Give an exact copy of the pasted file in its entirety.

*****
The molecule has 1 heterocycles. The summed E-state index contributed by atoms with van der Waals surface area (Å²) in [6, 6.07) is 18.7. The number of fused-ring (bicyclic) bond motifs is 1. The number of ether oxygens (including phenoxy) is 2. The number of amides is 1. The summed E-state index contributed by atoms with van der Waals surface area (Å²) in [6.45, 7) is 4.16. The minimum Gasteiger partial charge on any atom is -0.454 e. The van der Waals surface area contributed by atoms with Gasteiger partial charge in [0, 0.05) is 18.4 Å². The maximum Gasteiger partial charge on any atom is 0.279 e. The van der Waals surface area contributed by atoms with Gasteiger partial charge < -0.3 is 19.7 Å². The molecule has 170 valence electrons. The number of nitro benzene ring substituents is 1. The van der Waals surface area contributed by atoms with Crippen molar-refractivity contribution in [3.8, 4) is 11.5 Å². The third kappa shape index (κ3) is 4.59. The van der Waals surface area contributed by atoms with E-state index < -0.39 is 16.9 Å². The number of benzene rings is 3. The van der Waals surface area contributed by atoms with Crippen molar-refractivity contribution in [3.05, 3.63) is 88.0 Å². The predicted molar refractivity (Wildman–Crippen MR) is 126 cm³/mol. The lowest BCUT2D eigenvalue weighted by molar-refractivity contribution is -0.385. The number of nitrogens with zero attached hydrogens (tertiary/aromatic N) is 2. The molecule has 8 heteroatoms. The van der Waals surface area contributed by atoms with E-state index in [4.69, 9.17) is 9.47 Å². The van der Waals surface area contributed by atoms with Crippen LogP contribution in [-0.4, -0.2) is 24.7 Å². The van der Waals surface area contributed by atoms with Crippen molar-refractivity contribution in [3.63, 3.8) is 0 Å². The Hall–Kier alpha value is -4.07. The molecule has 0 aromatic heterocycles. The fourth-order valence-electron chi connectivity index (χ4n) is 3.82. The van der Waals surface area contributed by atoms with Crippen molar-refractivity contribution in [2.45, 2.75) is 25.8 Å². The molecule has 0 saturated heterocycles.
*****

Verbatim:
The molecule has 1 heterocycles. The summed E-state index contributed by atoms with van der Waals surface area (Å²) in [6, 6.07) is 18.7. The number of fused-ring (bicyclic) bond motifs is 1. The number of ether oxygens (including phenoxy) is 2. The number of amides is 1. The summed E-state index contributed by atoms with van der Waals surface area (Å²) in [6.45, 7) is 4.16. The minimum Gasteiger partial charge on any atom is -0.454 e. The van der Waals surface area contributed by atoms with Gasteiger partial charge in [0, 0.05) is 18.4 Å². The maximum Gasteiger partial charge on any atom is 0.279 e. The van der Waals surface area contributed by atoms with Gasteiger partial charge < -0.3 is 19.7 Å². The molecule has 170 valence electrons. The number of nitro benzene ring substituents is 1. The van der Waals surface area contributed by atoms with Crippen molar-refractivity contribution in [3.8, 4) is 11.5 Å². The third kappa shape index (κ3) is 4.59. The van der Waals surface area contributed by atoms with E-state index < -0.39 is 16.9 Å². The number of benzene rings is 3. The van der Waals surface area contributed by atoms with Crippen molar-refractivity contribution in [3.05, 3.63) is 88.0 Å². The predicted molar refractivity (Wildman–Crippen MR) is 126 cm³/mol. The lowest BCUT2D eigenvalue weighted by molar-refractivity contribution is -0.385. The number of nitrogens with zero attached hydrogens (tertiary/aromatic N) is 2. The molecule has 8 heteroatoms. The van der Waals surface area contributed by atoms with E-state index in [4.69, 9.17) is 9.47 Å². The van der Waals surface area contributed by atoms with Crippen LogP contribution in [-0.4, -0.2) is 24.7 Å². The van der Waals surface area contributed by atoms with Crippen molar-refractivity contribution in [3.63, 3.8) is 0 Å². The Hall–Kier alpha value is -4.07. The molecule has 0 aromatic heterocycles. The fourth-order valence-electron chi connectivity index (χ4n) is 3.82. The van der Waals surface area contributed by atoms with Crippen molar-refractivity contribution in [2.45, 2.75) is 25.8 Å². The molecule has 0 saturated heterocycles.